Thomas Young conducted his famous double slit experiment to show that light is a wave.
He used light from a single source and allowed it to fall on a screen with two very small holes or slits. This is why we call it the double slit experiment. He placed a second screen in front the double slit and looked at the light that fell on it. What he saw was a series of bright and dark bands of light, almost like dots, instead of two single bands of light.
If light was a stream of particles, they should travel straight through the slits and fall on the screen producing two straight lines.
But this did not happen. Instead, there was a series of dots produced on the viewing screen. This suggested that some sort of interaction was taking place with the light.
If light was a wave, then the pattern set up on the viewing screen could easily be explained by interference. Interference is a phenomena displayed by all waves.
The wavefront of all waves consist of crests and troughs in a series. When it passes through a small slit, the wavefront spreads out wider. This is called diffraction.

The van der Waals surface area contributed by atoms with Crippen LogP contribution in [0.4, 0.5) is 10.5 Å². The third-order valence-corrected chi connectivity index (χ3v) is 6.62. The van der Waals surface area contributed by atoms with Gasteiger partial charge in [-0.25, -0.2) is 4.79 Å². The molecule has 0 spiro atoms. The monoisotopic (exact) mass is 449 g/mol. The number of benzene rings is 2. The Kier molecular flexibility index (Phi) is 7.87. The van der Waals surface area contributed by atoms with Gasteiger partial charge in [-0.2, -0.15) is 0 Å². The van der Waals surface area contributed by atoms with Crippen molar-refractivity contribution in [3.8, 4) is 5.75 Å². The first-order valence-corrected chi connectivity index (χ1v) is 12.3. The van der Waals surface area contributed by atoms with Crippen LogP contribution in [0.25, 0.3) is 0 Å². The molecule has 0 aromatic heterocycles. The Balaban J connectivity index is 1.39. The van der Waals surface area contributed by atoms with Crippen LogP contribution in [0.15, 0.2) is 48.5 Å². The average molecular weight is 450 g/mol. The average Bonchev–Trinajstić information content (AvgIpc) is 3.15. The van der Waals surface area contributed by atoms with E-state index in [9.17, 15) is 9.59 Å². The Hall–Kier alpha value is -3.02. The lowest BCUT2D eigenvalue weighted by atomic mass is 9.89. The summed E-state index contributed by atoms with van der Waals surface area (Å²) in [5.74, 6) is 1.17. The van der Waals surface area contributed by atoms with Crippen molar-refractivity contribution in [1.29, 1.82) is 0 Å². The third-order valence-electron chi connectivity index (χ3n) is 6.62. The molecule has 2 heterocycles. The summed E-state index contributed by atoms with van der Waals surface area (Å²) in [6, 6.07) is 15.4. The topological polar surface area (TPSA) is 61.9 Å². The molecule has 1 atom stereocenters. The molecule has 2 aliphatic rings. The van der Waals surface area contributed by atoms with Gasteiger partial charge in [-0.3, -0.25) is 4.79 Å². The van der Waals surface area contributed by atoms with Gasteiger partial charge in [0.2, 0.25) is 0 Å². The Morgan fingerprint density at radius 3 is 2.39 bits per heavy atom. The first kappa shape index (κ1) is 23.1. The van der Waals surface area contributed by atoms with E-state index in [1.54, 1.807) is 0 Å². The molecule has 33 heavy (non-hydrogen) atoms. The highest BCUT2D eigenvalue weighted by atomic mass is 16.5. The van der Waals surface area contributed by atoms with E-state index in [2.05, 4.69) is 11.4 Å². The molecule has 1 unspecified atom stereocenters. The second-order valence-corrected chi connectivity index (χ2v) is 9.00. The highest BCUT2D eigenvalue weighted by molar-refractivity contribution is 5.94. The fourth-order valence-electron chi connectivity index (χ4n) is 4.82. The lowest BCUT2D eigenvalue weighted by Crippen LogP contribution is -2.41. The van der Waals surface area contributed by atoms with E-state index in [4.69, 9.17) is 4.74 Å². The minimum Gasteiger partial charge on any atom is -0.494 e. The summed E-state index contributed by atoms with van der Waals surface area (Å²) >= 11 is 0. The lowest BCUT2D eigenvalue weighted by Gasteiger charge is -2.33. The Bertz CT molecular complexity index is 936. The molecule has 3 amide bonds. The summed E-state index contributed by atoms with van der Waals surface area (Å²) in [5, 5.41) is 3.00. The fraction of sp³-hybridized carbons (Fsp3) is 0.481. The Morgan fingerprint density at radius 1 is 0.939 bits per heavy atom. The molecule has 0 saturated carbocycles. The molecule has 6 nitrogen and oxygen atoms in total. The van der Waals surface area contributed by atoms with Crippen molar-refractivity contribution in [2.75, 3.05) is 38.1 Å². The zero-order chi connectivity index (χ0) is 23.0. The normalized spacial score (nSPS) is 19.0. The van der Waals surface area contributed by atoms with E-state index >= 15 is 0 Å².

Each slit on the double slit screen causes diffraction in the light as it passes through it.
The crests from each diffracted wave interact with each other, adding together to create a bright band. This is constructive interference.
When the crests from one wave interacts with a trough from the other wave, it cancels out to create a dark band. This is destructive interference.
The result is a series of light and dark bands on the screen in front the double slit.
The image below shows an interference pattern set up by a light bulb after passing a double slit. Find all the points of constructive interference along a straight line and trace it all the way to the screen. There is a bright band at this point on the screen. (The bright band in this image is the white area.) Next, find the all the points of destructive interference along a straight line and trace it to the screen. There is a dark band at this point (yellow light in this image).
Images taken from